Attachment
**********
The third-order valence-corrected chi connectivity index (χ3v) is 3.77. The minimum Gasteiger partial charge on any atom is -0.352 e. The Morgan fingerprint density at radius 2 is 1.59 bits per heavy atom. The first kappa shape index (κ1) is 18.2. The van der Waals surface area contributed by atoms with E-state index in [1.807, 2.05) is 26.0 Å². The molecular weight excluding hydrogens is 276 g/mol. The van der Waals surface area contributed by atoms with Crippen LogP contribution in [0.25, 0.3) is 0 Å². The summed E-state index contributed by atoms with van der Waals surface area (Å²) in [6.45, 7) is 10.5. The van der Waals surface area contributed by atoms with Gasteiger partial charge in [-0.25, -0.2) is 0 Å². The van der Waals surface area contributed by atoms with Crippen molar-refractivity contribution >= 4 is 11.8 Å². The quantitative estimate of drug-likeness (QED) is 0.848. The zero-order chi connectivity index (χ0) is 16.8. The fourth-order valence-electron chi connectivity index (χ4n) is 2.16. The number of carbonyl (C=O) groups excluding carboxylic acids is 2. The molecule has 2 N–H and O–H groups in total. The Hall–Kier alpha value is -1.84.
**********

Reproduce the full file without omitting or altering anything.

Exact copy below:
The third-order valence-corrected chi connectivity index (χ3v) is 3.77. The minimum Gasteiger partial charge on any atom is -0.352 e. The Morgan fingerprint density at radius 2 is 1.59 bits per heavy atom. The first kappa shape index (κ1) is 18.2. The van der Waals surface area contributed by atoms with E-state index in [1.807, 2.05) is 26.0 Å². The molecular weight excluding hydrogens is 276 g/mol. The van der Waals surface area contributed by atoms with Crippen LogP contribution in [0.25, 0.3) is 0 Å². The summed E-state index contributed by atoms with van der Waals surface area (Å²) in [6.45, 7) is 10.5. The van der Waals surface area contributed by atoms with Gasteiger partial charge in [-0.25, -0.2) is 0 Å². The van der Waals surface area contributed by atoms with Crippen molar-refractivity contribution >= 4 is 11.8 Å². The quantitative estimate of drug-likeness (QED) is 0.848. The zero-order chi connectivity index (χ0) is 16.8. The fourth-order valence-electron chi connectivity index (χ4n) is 2.16. The number of carbonyl (C=O) groups excluding carboxylic acids is 2. The molecule has 2 N–H and O–H groups in total. The Hall–Kier alpha value is -1.84.